7. Pekka Niskanen, Facebook post on Jussi Koitela’s profile, 20 January 2014.
  8. Pauli Rautiainen, “Suomalainen Taiteilijatuki: Historia, nykyisyys ja tulevaisuus kuvataiteen näkökulmasta,” speech at Oulun taidemuseo, 4 February 2010.
  9. Jussi Koitela, “Taiteilija maksaa? Kuratoinnin uhka ja muut pelot,” Mustekala, 16 January 2014, ( accessed 17 February 2015 ).
  10. The rent in Myymälä2 gallery used to be 300 euros / week for artists. But now that there are increasingly more artist-run spaces not charging rent from artists, they are also forced to rethink their policy. The aim of the Myymälä2 gallery, where rent price is 1 240 euros / month ( which is much higher than in many other artist-run spaces, such as Sorbus with 300 euros / month ), is also to reach a situation with grant support, where artists are not charged the rent.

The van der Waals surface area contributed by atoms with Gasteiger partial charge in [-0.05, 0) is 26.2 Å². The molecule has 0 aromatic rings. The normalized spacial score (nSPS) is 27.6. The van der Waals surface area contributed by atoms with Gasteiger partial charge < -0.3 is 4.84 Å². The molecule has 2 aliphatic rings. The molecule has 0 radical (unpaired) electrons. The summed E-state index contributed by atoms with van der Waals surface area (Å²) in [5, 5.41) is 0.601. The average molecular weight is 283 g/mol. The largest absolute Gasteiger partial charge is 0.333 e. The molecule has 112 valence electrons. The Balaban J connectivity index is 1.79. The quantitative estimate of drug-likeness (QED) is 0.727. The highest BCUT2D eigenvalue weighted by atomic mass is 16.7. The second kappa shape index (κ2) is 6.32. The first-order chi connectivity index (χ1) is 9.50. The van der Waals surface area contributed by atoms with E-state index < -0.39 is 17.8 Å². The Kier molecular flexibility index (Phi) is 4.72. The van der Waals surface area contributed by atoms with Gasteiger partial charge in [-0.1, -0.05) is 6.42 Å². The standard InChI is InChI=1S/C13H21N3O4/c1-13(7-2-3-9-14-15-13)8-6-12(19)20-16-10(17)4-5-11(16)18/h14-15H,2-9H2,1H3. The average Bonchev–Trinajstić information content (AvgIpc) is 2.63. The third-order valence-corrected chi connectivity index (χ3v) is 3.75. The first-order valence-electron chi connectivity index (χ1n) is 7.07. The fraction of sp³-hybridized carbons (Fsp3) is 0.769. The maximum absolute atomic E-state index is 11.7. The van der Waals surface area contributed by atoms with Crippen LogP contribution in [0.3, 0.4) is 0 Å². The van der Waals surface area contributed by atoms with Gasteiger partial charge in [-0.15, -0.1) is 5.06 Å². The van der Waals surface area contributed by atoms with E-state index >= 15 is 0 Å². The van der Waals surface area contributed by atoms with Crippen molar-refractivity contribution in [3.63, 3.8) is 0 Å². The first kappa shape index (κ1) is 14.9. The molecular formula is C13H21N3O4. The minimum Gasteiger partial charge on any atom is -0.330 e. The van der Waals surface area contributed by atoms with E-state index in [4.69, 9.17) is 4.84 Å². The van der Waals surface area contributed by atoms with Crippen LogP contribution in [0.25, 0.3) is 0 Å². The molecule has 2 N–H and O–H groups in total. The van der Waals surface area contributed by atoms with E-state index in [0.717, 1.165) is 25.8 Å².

11. Personal email from Ahmed Al-Nawas, 26 November 2014.
  12. “Kuvataiteilija Susana Nevado haluaa palkan työstään,” Turun Sanomat, 23 May 2014.
  13. Interview with Elina Juopperi, 6 August 2014.
  14. Personal email from Elina Juopperi, 12 August 2014.